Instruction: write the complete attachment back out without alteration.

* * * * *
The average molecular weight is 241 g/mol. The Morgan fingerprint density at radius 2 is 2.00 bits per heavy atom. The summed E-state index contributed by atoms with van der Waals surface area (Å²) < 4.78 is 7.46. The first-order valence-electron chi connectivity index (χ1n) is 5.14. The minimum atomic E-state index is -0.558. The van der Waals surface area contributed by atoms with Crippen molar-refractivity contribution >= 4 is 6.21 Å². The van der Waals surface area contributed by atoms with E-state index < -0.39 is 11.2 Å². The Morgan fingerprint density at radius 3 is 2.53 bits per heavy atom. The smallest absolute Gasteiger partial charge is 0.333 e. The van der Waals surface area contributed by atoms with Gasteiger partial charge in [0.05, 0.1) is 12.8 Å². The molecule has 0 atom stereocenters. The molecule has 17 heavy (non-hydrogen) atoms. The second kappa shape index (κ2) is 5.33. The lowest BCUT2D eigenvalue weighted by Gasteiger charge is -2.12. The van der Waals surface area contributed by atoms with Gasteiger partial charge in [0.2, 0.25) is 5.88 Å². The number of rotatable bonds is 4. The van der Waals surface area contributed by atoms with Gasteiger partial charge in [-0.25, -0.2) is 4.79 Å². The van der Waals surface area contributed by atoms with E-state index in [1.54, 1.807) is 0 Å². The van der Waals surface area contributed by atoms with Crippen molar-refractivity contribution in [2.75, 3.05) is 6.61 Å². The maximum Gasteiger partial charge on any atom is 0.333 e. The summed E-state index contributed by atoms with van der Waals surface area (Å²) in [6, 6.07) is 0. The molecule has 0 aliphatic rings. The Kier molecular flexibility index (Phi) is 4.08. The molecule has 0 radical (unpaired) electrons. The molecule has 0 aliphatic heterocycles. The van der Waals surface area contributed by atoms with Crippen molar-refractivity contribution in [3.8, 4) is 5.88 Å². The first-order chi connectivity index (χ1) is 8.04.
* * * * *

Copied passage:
The average molecular weight is 241 g/mol. The Morgan fingerprint density at radius 2 is 2.00 bits per heavy atom. The summed E-state index contributed by atoms with van der Waals surface area (Å²) < 4.78 is 7.46. The first-order valence-electron chi connectivity index (χ1n) is 5.14. The minimum atomic E-state index is -0.558. The van der Waals surface area contributed by atoms with Crippen molar-refractivity contribution >= 4 is 6.21 Å². The van der Waals surface area contributed by atoms with E-state index < -0.39 is 11.2 Å². The Morgan fingerprint density at radius 3 is 2.53 bits per heavy atom. The smallest absolute Gasteiger partial charge is 0.333 e. The van der Waals surface area contributed by atoms with Gasteiger partial charge in [0.05, 0.1) is 12.8 Å². The molecule has 0 atom stereocenters. The molecule has 17 heavy (non-hydrogen) atoms. The second kappa shape index (κ2) is 5.33. The lowest BCUT2D eigenvalue weighted by Gasteiger charge is -2.12. The van der Waals surface area contributed by atoms with Gasteiger partial charge in [0.2, 0.25) is 5.88 Å². The number of rotatable bonds is 4. The van der Waals surface area contributed by atoms with Gasteiger partial charge in [-0.25, -0.2) is 4.79 Å². The van der Waals surface area contributed by atoms with E-state index in [1.54, 1.807) is 0 Å². The van der Waals surface area contributed by atoms with Crippen molar-refractivity contribution in [2.75, 3.05) is 6.61 Å². The maximum Gasteiger partial charge on any atom is 0.333 e. The summed E-state index contributed by atoms with van der Waals surface area (Å²) in [6, 6.07) is 0. The molecule has 0 aliphatic rings. The Kier molecular flexibility index (Phi) is 4.08. The molecule has 0 radical (unpaired) electrons. The molecule has 0 aliphatic heterocycles. The van der Waals surface area contributed by atoms with Crippen molar-refractivity contribution in [3.8, 4) is 5.88 Å². The first-order chi connectivity index (χ1) is 8.04.